You need to maintain an exciting online presence to keep up with those Jones, right? The old adage is no different when it comes to the hottest social networks – only the competition’s a whole heck of a lot more fierce.
That explains why you see so many new features pop up on Google+, Facebook, Twitter, and other big shot social networks on a seemingly near-weekly basis. In fact, just a few days ago, Twitter overhauled its platform yet again with some awesome new features designed to keep things edgy for users. Good news, Twitter lovers – they rock. The big winners are the new header image options for individual and business accounts and the dynamic changes to the new Discover tab.
Changing Your Twitter Account’s Header Image
Twitter lifted a page right out of Facebook’s playbook, and it’s a cool new way to give your Twitter profile page a major facelift. True, the new header images you can add to your page have shades of Google+ and Facebook timeline. However, I nevertheless think this is a fantastic new addition if you’re into the whole online “branding” thing (by the way, if you’re not… you should be). Creating and maintaining a unified online presence is the single best way to create a network of peers in your niche and build your brand.
It’s easy to insert a new header image, and people are already hacking away at their Twitter accounts to create fun new designs to spice up their profiles. Just check out these cool pages created by some staffers over at Buzzfeed.com:
The cool thing about designing your new page is that you can do it via mobile app or directly through the Twitter website. When you do it through the website, you should first head over to your account’s Design page. Once you’ve navigated there, simply scroll down until you see the section labeled “Customize your own.” Then, look for the button labeled “Change header.” From there, you can upload your own unique header image directly to your profile.
You are free to shift and scale your header image to your heart’s desire. Keep in mind, though, that the original size of the image cannot be greater than 1252×626 pixels, and the maximum size of your file must be no greater than 5 megabytes. Although Twitter doesn’t offer specifics about size minimums, most design sites are reporting that any image with a width smaller than 640 pixels will look pretty rough – so make sure to size things up before you upload.
Once you get your header image uploaded and placed in the perfect spot, you’ll see it displayed behind your avatar. As you can see from the examples above, you can go crazy with the creativity of your design – you can even get a bit silly with it. Try out lots of different ideas and styles, and check out other profiles on Twitter for inspiration before you get started.
Rediscovering the New Discover Tab
Those of you who are moderate to heavy Twitter users out there (you know who you are) will likely remember the introduction of the Discover tab. When it rolled out back in May, it essentially “socialized” the platform more efficiently by allowing users to view tweets and stories from their connections in one centralized area.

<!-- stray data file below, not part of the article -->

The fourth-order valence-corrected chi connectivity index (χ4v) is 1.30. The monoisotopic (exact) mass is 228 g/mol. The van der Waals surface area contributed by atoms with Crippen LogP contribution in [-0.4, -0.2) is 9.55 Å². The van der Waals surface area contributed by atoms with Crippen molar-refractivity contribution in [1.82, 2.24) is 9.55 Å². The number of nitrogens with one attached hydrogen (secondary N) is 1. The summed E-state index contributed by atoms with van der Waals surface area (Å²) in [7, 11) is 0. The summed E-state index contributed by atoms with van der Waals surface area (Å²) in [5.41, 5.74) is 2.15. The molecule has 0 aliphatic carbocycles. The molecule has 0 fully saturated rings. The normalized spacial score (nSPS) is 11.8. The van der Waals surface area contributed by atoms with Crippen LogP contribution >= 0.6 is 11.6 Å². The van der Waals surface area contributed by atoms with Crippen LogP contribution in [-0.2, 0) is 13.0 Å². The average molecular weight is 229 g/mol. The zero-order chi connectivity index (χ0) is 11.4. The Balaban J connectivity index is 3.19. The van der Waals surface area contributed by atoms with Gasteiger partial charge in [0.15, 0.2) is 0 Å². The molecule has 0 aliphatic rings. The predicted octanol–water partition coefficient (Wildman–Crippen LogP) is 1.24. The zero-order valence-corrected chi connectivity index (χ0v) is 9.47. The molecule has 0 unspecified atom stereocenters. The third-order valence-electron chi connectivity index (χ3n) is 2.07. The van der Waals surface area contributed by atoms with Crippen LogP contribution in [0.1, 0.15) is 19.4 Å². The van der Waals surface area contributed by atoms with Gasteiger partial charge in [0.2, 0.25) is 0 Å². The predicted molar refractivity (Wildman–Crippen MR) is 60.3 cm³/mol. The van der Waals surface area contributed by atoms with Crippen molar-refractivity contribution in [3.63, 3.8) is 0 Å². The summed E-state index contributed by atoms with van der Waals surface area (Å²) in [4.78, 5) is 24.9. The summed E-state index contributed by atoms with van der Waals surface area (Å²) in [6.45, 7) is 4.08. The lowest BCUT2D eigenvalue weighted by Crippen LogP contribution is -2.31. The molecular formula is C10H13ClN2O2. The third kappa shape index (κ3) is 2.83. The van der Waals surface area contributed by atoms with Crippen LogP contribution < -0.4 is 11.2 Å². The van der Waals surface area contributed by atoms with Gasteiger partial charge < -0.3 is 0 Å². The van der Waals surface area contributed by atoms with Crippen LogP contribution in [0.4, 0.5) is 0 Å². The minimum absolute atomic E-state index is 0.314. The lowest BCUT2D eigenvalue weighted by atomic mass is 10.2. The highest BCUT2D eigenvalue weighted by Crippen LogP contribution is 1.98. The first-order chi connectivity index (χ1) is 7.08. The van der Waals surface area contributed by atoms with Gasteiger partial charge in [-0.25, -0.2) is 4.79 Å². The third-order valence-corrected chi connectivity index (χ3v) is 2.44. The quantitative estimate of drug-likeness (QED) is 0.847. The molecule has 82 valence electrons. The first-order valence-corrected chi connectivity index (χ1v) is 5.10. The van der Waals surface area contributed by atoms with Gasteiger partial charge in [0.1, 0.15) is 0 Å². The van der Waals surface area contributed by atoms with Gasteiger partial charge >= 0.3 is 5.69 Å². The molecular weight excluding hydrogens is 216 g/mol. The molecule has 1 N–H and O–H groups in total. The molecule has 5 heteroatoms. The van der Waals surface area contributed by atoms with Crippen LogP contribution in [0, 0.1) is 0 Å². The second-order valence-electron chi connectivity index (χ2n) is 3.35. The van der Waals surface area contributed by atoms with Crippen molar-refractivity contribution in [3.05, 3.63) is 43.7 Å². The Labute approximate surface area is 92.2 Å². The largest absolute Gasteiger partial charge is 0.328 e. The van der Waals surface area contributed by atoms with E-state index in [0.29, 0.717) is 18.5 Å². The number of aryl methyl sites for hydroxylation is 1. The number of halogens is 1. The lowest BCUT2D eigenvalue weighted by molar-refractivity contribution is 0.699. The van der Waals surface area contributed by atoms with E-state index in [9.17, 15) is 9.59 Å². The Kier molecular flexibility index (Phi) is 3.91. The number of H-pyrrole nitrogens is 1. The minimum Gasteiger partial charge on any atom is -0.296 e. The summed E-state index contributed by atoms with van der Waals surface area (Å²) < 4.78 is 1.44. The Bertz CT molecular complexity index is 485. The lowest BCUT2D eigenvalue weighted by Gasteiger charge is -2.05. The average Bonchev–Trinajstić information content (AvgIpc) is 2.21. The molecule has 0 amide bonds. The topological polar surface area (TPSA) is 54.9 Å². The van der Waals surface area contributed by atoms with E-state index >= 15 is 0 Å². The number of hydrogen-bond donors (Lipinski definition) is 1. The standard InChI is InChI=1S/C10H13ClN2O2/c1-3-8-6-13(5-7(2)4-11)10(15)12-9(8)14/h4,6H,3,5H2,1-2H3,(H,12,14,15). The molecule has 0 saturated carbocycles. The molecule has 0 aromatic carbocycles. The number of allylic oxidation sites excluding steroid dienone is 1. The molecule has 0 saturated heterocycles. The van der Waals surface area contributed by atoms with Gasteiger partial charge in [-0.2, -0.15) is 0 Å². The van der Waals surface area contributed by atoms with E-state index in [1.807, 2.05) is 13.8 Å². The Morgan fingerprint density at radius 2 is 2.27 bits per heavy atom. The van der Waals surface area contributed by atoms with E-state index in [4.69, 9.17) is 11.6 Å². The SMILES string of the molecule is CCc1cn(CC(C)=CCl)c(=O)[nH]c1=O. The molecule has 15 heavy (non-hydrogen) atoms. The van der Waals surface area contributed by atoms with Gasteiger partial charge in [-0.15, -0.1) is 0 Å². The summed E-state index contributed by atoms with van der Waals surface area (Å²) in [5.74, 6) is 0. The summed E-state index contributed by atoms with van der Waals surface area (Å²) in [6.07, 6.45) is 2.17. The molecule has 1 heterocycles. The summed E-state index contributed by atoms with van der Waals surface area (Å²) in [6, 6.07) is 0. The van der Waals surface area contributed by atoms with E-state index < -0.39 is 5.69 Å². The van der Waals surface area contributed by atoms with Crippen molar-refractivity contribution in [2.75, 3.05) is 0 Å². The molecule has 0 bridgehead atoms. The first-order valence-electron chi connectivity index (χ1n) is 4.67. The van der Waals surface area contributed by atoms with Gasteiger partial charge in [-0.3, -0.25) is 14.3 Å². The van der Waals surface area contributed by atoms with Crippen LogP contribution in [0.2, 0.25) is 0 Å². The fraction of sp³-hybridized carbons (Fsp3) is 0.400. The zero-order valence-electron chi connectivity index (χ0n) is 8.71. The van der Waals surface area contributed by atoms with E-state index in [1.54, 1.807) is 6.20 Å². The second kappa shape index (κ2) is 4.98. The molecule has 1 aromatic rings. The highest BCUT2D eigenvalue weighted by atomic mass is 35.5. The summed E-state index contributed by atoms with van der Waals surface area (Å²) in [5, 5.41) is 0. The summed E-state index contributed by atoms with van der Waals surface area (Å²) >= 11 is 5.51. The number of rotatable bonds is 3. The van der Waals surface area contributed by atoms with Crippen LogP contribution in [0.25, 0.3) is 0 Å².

Then, in an official blog post published on September 28, Twitter announced it had reworked the Discover tab yet again. According to the post, “[W]hen you visit the Discover tab on Twitter.com, you’ll see a continuous stream of tweets, which automatically expand to show you the most relevant stories and most engaging photos.”
It’s supposedly, “What’s happening now, tailored for you.” Cool concept. If the platform can figure out what my real interests are and match them up with tweets that are actually relevant, I could see it being quite a tool. As it stands, here’s a look at the new features you can find under the tab from a Twitter blog example:
Photo credit: Twitter.com
Upon hearing about the new updates, I decided to take the features for a spin using my own account. The announcement had promised a new emphasis on rich media such as pictures, Twitter Cards, and articles. The first thing I noticed when I navigated to the Discover tab of my account was that the tweets on the page were indeed relevant to my interests (broadly). I also noticed that they were all expanded so that I could scroll through the page effortlessly and read the content with ease.
Twitter’s primary objective with this newest push is to inject rich media further into its platform. It was once a microblogging website with nothing but 140-character posts to offer users. With the cutthroat competition between social networks, Twitter knows it must continuously up the ante by improving the user experience at all costs. That’s likely the reason for the slew of new Discover tab features – as well as the motive for incorporating YouTube and Instagram content directly into users’ feeds.
The best part about the rivalry pitting the biggest social networks against one another is undoubtedly the never-ending flow of new features coming from each camp. Twitter’s new offerings do not disappoint, and I’m sure the trend of usable, visually stimulating upgrades will continue long into the future.